What does it mean to be a Witness?

In many Indigenous cultures witnessing is an important way that knowledge is remembered and passed on. In the context of Canada’s Truth and Reconciliation Commission (TRC), official witnesses were called at each regional and national event to bear the responsibility of remembering the stories shared by Survivors and to share this knowledge with others. In this context, the act of witnessing helps to create a new record of residential school survival in Canada that is shared by Indigenous and non-Indigenous peoples.

The section contains conversations about what it means to be a witness. Contributors to these essays are artists, curators, programmers, researchers, and students. Authors write from the perspective of Intergenerational Survivors and families of Survivors as well as descendants of Settler Canadians. Their essays offer personal reflections about what it means to witness the experiences and lives of children in Canadian residential schools through artworks. The essays expand on the question ‘what does it mean to be a witness?’ in the wake of the TRC and as we attend to the Calls to Action in our work and lives.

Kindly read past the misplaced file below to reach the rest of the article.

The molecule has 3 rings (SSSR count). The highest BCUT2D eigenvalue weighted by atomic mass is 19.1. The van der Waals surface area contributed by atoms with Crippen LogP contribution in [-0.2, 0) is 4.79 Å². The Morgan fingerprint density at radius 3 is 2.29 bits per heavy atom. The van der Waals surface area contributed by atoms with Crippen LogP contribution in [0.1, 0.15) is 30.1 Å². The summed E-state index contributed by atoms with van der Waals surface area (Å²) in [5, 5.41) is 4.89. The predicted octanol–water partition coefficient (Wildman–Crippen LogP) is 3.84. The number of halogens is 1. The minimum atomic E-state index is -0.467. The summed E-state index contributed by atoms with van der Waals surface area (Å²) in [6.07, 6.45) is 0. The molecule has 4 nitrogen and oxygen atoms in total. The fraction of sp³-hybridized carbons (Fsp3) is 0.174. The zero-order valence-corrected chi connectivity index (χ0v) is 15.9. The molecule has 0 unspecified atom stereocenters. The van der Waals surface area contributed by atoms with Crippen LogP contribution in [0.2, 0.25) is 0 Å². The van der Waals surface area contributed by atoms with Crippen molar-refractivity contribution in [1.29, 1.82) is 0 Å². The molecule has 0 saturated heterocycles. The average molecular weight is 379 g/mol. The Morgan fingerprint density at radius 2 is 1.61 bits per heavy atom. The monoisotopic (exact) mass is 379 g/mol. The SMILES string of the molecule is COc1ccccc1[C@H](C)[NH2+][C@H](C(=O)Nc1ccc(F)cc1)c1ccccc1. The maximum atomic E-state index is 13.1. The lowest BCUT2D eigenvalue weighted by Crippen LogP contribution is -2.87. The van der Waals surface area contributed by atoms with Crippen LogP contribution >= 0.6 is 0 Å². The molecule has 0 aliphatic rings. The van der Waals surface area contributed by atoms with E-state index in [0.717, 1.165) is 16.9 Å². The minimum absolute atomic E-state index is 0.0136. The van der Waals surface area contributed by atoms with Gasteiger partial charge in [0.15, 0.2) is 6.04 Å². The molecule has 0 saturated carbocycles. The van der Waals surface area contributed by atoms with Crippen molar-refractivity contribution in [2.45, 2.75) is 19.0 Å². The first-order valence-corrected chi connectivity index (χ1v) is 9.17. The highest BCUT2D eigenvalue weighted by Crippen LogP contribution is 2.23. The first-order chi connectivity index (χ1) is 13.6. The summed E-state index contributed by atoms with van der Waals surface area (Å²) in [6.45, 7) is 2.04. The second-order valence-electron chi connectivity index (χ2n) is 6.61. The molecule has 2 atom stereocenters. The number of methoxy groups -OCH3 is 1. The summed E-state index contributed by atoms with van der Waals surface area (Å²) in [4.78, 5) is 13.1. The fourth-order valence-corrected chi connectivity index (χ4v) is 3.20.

Visit the TRC website to provide further context to the concept of bearing witness to residential schools and their legacies.